Health & Wellness
You may think that because our pups have fur, they’re better protected from frigid temperatures. Unfortunately, the truth is that no one (not even dogs!) is entirely safe from frostbite, so it’s essential to know how to avoid it. Fetch’s on-staff veterinarian, Dr. Aliya McCullough, explains the basics of frostbite.
Frostbite is skin damage or injury caused by freezing weather. In freezing temperatures, blood from a dog’s ears, tail, belly, genitals, chest and paws travels to their core to keep their vital organs warm — making those areas without the normal flow of blood more susceptible to frostbite.
If a dog's paws are frostbitten, Dr. McCullough says they may be discolored (look for blue or black coloring), swollen or have blisters. Their feet (outside of their paws) will also likely be cold and painful to the touch, so be cautious if you’re handling a dog with frostbitten paws.
You can keep your dog safe from frostbite by limiting their time outdoors while temperatures are low. It’s especially important to deter them away from outside water at this time, too.
“Pet parents should pay close attention to their pets while outside if the temperature is below 45 degrees Fahrenheit and consider the wind chill, wetness, cloud cover and activity before venturing outdoors,” Dr. McCullough explains.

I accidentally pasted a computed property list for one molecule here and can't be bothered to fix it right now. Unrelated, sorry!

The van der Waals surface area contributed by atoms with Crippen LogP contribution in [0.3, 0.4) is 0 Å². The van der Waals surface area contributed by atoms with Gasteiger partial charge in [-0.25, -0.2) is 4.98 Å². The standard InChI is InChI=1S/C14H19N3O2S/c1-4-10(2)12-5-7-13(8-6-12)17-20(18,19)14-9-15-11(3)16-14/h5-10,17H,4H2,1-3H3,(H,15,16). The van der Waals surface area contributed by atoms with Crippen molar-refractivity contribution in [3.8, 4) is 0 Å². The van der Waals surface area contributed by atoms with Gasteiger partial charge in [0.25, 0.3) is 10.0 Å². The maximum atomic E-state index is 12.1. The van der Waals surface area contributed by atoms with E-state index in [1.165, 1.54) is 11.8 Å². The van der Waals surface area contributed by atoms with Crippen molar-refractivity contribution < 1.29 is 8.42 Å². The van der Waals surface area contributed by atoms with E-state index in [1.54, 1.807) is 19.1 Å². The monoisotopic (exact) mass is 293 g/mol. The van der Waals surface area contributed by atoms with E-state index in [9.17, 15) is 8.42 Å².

According to Dr. McCullough, dogs with chronic conditions, like diabetes or heart conditions, have a greater chance of getting frostbite, so monitor these pups closely in cold temperatures. There are some telltale signs that a dog has frostbite, including:
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The first step is to contact your vet or emergency pet hospital as soon as possible, Dr. McCullough recommends. You should also do the following:
Mild cases of frostbite can heal without any permanent damage, Dr. McCullough says. If the area warms up, it’ll be red, swollen and look irritated. However, it’s a painful process and dogs are at risk of infection. Veterinarians will likely recommend antibiotics or pain medication during this time.
Unfortunately, if the frostbite is severe, the affected area can’t be saved, and surgery or amputation may be necessary. Talk to your vet about your dog’s treatment options.
The best way to protect your dog is through prevention. If it’s too cold for humans outside, it’s likely too cold for your pup. For bathroom breaks, wrap your pet up in jackets and boots. If your pup is frostbitten, these tips will help you help them quickly and safely.
The Dig, Fetch's expert-backed editorial, answers all of the questions you forget to ask your vet or are too embarrassed to ask at the dog park. We help make sure you and your best friend have more good days, but we’re there on bad days, too.
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Photo by Josh Frenette on Unsplash